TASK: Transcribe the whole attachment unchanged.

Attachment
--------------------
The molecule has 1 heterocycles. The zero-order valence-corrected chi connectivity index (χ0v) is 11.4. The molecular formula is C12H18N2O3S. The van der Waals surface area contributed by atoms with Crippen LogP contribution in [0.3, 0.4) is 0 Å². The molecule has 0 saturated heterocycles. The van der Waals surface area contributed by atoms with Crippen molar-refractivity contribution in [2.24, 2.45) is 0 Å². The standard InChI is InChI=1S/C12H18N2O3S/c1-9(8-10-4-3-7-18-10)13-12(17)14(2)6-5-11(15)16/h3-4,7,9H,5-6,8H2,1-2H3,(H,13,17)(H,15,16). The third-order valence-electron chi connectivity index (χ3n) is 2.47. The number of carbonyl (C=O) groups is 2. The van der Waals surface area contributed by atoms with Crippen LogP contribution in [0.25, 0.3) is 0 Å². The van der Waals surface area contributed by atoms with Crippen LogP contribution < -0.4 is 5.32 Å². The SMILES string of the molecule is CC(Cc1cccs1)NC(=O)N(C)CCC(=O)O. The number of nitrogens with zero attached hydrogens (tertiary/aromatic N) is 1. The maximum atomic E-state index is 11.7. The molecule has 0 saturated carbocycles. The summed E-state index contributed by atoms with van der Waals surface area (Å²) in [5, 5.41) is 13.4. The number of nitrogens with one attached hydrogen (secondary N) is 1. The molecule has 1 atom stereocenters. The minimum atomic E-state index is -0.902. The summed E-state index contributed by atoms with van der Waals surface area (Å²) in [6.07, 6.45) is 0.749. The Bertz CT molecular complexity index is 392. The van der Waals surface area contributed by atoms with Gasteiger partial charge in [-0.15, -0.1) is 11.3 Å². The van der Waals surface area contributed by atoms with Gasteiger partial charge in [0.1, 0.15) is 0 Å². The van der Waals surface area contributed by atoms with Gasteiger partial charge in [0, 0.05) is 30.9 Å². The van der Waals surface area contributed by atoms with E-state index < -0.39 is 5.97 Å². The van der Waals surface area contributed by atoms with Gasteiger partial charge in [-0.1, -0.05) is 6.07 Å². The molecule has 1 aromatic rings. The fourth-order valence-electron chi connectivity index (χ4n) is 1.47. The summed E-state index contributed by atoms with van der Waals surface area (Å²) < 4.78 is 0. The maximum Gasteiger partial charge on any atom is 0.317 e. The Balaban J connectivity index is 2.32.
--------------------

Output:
The molecule has 1 heterocycles. The zero-order valence-corrected chi connectivity index (χ0v) is 11.4. The molecular formula is C12H18N2O3S. The van der Waals surface area contributed by atoms with Crippen LogP contribution in [0.3, 0.4) is 0 Å². The molecule has 0 saturated heterocycles. The van der Waals surface area contributed by atoms with Crippen molar-refractivity contribution in [2.24, 2.45) is 0 Å². The standard InChI is InChI=1S/C12H18N2O3S/c1-9(8-10-4-3-7-18-10)13-12(17)14(2)6-5-11(15)16/h3-4,7,9H,5-6,8H2,1-2H3,(H,13,17)(H,15,16). The third-order valence-electron chi connectivity index (χ3n) is 2.47. The number of carbonyl (C=O) groups is 2. The van der Waals surface area contributed by atoms with Crippen LogP contribution in [0.25, 0.3) is 0 Å². The van der Waals surface area contributed by atoms with Crippen LogP contribution < -0.4 is 5.32 Å². The SMILES string of the molecule is CC(Cc1cccs1)NC(=O)N(C)CCC(=O)O. The number of nitrogens with zero attached hydrogens (tertiary/aromatic N) is 1. The maximum atomic E-state index is 11.7. The molecule has 0 saturated carbocycles. The summed E-state index contributed by atoms with van der Waals surface area (Å²) in [5, 5.41) is 13.4. The number of nitrogens with one attached hydrogen (secondary N) is 1. The molecule has 1 atom stereocenters. The minimum atomic E-state index is -0.902. The summed E-state index contributed by atoms with van der Waals surface area (Å²) in [6.07, 6.45) is 0.749. The Bertz CT molecular complexity index is 392. The van der Waals surface area contributed by atoms with Gasteiger partial charge in [-0.15, -0.1) is 11.3 Å². The van der Waals surface area contributed by atoms with Gasteiger partial charge in [0.1, 0.15) is 0 Å². The van der Waals surface area contributed by atoms with Gasteiger partial charge in [0, 0.05) is 30.9 Å². The van der Waals surface area contributed by atoms with E-state index < -0.39 is 5.97 Å². The van der Waals surface area contributed by atoms with Gasteiger partial charge in [-0.1, -0.05) is 6.07 Å². The molecule has 1 aromatic rings. The fourth-order valence-electron chi connectivity index (χ4n) is 1.47. The summed E-state index contributed by atoms with van der Waals surface area (Å²) < 4.78 is 0. The maximum Gasteiger partial charge on any atom is 0.317 e. The Balaban J connectivity index is 2.32.